To get right to the point, and to save everyone any additional reading for the day, I left KSL.com because my editor told me I couldn’t report on a movie at the 2018 Sundance Film Festival.
That is the short and direct answer.
If you’d like to keep reading you can. Obviously, there is more content below where I yammer on about why one movie that wasn’t even on my radar caused me to walk away from pretty much the most fun I was having here in the Beehive state, but just know that every word I type from this point on will circle back to that first line.
So, if you don’t want to read about suicide rates, Utah politics, or the propaganda we digest as legitimate news, stop right here. Read that first line again, and then have a happy rest of the day.
If you’re still reading, well, damn. I don’t want to write this any more than you want to read it.
Me leaving KSL.com is one of those death-by-a-thousand-cuts things, and I really, really don’t want to cover each cut. Especially because, each cut should really be its own article, but I’m entirely too lazy to make this some four-part series on the state of the state I live in.
Instead, let’s do it this way. Let me just break this down into bite size, easy-to-read, and especially for my sake, easy-to-write chunks. You read what’s interesting to you and I finally get to put this ridiculous conversation behind me.
The last straw
Like I said above, me leaving all came down to a single movie – “Believer.”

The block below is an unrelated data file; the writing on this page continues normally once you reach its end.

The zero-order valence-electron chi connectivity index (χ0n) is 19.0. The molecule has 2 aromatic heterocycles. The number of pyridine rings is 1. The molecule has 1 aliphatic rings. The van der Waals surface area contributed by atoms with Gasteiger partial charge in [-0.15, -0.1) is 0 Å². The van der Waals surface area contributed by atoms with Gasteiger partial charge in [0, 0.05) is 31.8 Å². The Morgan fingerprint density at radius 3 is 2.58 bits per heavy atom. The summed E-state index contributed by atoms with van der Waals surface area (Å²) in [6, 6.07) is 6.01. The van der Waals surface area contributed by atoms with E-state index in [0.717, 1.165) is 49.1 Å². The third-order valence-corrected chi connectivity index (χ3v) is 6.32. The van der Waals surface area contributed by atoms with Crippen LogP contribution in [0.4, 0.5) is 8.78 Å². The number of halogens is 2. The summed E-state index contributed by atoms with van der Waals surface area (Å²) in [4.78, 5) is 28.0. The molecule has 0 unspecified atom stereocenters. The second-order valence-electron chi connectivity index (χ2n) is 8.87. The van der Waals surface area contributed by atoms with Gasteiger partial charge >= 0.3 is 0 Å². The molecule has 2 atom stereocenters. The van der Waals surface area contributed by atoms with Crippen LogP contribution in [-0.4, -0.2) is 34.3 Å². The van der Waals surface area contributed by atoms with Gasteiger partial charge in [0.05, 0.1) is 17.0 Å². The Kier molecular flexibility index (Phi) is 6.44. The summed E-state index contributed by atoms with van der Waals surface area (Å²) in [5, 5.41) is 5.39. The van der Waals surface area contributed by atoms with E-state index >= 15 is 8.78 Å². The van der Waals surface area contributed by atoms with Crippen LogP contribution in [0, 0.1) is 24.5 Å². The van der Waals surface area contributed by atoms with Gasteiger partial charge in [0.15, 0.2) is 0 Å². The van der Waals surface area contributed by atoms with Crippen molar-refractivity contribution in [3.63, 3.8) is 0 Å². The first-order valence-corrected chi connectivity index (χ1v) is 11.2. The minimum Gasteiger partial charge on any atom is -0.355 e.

Before finding out I couldn’t include “Believer” in my 2018 Sundance coverage, I barely knew anything about the film. I had some vague idea it involved the band Imagine Dragons, but beyond that, it was just one of the many Sundance documentaries I wouldn’t be writing about this year.
But when a fellow KSL movie contributor mentioned he’d like to add “Believer” to his coverage, we received the following text from our editor:
“I actually meant to bring that up— I don’t think we can do anything on the imagine dragons one. (Since it’s basically him speaking out against the church and we are owned by the church…) we did some stuff on their loveloud concert earlier this year and it ended up causing some issues and kinda being a mess.”
There might be a few ways to read that, right? I mean, looking back on it now, sure it seems straightforward but in the context of brainstorming event coverage, I originally read the message as, “Let’s not cover that one.”